Tiesto - Club Life, Vol. 2 Miami
Fri 27th Apr, 2012 Music Reviewsin
The second volume in Tiesto’s Club Life series is once again centred around the burgeoning dance scene in the States, with Miami chosen as the inspiration for this compilation. While Club Life is foremost a compilation mix, extra appeal is added by the fact that Tiesto is involved in ten of the sixteen tracks. So with Tiesto’s productions really finding their feet of late, I had high expectation of what he would be able to craft through this release.
The mix kicks off with Tiesto’s track Miami, which, considering some of the intro tracks he’s created in the past, is a definite let down. Unlike Las Vegas and Ten Seconds Before Sunrise, Miami is nothing more than the bland intro to second track. Chasing Summer has all the hallmarks of contemporary commercial dance music, with a catchy melody progressing into a heavy drop – a formula that sets the tone for the rest of the mix.
Wolfgang Gartner and Tiesto team up for the next track We Own the Night with Luciana on vocals. The track definitely grows on you, with the stabbing melody initially turning me off the track, but after several listens it’s become one of my favorites from the compilation. Third Party then make their contribution with a remix of Tiesto’s What Can We Do (A Deeper Love) with their signature big leads, before the pace is slowed down considerably allowing the listener to take a breather with the deeper track If A Lie Was Love by Baggi Begovic, which is accompanied by the eerie vocals of Josie Cotton.
Next up are remixes of songs that have had worldwide commercial success, with Tiesto’s interpretation’s of Gotye and Kimbra’s Somebody That I Used To Know followed by Coldplay’s Paradise. Both tracks are club bangers, packed with energy accompanied by the usual big synth that Tiesto has become known for – the “trouse” feel is strong in these tracks. There is no energy lost with Walls by Sultan and Ned Shepard and Quilla on vocals, the mix then leads into Tiesto and Hardwell’s remix of The Naked and Famous’s Young Blood, which is a another banging collab’ between the Dutch duo who have yet to take wrong step with any of their tracks.
A break is taken from Tiesto tracks for now, but the same energetic vibe flows on with the beautiful instrumental Life by John Dahlback, which has an amazing melody and makes it the track of the compilation for me, closely behind Paradise which is just as packed with emotion. John De Sohn’s Long Time with Adreas Moe on vocals follows; it is a great progressive track with a groovy bassline and flowing snare drum throughout, however the track could do without the vocals. Axwell’s remix of Ivan Gough and Feenixpawl’s In My Mind with Georgi Kay on vocals then makes its way into the compilation, which while being a great track with awesome progressions and a driving melody, feels out of place not just in its positioning but in the compilation as a whole.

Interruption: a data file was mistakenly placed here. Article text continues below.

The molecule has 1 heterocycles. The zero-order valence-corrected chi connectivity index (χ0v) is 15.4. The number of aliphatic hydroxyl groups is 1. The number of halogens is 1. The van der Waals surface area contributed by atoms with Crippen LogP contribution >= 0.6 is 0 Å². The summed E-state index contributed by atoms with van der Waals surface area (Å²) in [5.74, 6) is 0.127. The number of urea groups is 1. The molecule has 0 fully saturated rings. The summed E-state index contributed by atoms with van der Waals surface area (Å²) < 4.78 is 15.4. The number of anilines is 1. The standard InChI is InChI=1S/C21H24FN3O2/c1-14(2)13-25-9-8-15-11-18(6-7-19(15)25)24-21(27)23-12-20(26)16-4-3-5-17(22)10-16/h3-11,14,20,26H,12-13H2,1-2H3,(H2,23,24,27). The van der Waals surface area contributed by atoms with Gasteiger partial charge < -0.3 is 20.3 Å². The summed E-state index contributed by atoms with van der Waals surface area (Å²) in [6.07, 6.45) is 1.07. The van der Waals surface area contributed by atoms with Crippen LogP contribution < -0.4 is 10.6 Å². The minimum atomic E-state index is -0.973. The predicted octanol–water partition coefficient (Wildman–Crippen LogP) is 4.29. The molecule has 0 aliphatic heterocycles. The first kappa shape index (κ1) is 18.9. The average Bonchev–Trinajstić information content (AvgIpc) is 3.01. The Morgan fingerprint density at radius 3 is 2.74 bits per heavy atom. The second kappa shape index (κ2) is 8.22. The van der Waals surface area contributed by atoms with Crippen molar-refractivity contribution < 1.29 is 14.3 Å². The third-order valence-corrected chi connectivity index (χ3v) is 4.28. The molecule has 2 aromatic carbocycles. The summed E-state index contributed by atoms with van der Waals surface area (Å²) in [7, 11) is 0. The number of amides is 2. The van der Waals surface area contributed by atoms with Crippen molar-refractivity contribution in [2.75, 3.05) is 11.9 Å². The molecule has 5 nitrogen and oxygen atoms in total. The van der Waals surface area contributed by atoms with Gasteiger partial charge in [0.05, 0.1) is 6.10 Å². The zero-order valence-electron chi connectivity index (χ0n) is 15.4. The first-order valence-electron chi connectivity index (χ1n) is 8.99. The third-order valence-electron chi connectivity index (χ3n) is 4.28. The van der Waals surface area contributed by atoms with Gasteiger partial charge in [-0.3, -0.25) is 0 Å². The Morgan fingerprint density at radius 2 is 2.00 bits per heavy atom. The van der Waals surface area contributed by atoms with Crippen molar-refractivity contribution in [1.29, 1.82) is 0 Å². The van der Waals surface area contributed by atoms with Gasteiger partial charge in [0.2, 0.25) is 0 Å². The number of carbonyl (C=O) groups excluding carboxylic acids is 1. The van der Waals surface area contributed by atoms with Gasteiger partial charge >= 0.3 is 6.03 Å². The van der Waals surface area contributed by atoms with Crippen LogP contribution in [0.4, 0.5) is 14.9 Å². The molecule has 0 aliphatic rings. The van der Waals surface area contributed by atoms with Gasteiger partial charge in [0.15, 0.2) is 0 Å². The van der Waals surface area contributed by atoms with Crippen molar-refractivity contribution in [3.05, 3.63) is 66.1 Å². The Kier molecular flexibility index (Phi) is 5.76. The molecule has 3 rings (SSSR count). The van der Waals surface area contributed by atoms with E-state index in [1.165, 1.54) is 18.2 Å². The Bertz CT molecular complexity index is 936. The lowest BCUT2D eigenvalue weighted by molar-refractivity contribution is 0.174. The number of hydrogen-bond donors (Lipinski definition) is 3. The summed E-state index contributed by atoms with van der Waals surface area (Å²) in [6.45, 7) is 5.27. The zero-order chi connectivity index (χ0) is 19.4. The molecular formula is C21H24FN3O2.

Tiesto then steers the compilation down an electro path with saw-ier basslines becoming the focus, accompanied by melodic breakdowns and Arena by Avesta starts off the chainsaw madness. Tiesto then shows his electro prowess with a very raw remix of Can’t Stop Me Now by Afrojack and Shermanology, which is right up in your face with a heavy melodic bassline and progressions throughout. The following track includes the second Aussie in the compilation with Ben McInerny of New Navy who provides the vocals for Make Some Noise by Tiesto and Swanky Tunes, which has a definite anthem feel about it. Tiesto finishes off with the masterpiece which has helped him close countless sets over the past year, and a fitting finish to the compilation, Maximal Crazy.
While the compilation lacks originality, the indie vocals scattered throughout make up for that. More importantly, the compilation ultimately accomplishes what it set out to achieve: providing the listener with a Miami club life experience, which from what I’ve gathered from the recent UMF is something superfluous, packed with loads of energy. The compilation is definitely something that could be blasted as a amp up to a night out or just sitting back with the headphones on, imagining you’re at a sold out Tiesto stadium show.